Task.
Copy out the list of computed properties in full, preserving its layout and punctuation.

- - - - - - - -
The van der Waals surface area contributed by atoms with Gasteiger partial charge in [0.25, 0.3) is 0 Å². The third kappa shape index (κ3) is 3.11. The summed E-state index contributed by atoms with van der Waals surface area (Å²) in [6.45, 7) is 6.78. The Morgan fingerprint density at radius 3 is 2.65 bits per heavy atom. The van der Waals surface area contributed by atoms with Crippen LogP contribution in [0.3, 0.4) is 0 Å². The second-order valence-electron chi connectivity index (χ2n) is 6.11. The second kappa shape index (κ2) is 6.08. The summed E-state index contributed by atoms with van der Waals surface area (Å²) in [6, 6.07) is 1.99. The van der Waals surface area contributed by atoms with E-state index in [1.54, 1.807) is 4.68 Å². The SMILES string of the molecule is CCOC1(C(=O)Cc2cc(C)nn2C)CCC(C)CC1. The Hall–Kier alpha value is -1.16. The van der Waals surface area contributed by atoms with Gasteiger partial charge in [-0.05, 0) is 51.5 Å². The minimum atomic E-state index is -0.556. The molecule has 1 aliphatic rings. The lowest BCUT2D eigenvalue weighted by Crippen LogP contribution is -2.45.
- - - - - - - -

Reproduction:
The van der Waals surface area contributed by atoms with Gasteiger partial charge in [0.25, 0.3) is 0 Å². The third kappa shape index (κ3) is 3.11. The summed E-state index contributed by atoms with van der Waals surface area (Å²) in [6.45, 7) is 6.78. The Morgan fingerprint density at radius 3 is 2.65 bits per heavy atom. The van der Waals surface area contributed by atoms with Crippen LogP contribution in [0.3, 0.4) is 0 Å². The second-order valence-electron chi connectivity index (χ2n) is 6.11. The second kappa shape index (κ2) is 6.08. The summed E-state index contributed by atoms with van der Waals surface area (Å²) in [6, 6.07) is 1.99. The van der Waals surface area contributed by atoms with E-state index in [1.54, 1.807) is 4.68 Å². The SMILES string of the molecule is CCOC1(C(=O)Cc2cc(C)nn2C)CCC(C)CC1. The Hall–Kier alpha value is -1.16. The van der Waals surface area contributed by atoms with Gasteiger partial charge in [-0.05, 0) is 51.5 Å². The minimum atomic E-state index is -0.556. The molecule has 1 aliphatic rings. The lowest BCUT2D eigenvalue weighted by Crippen LogP contribution is -2.45.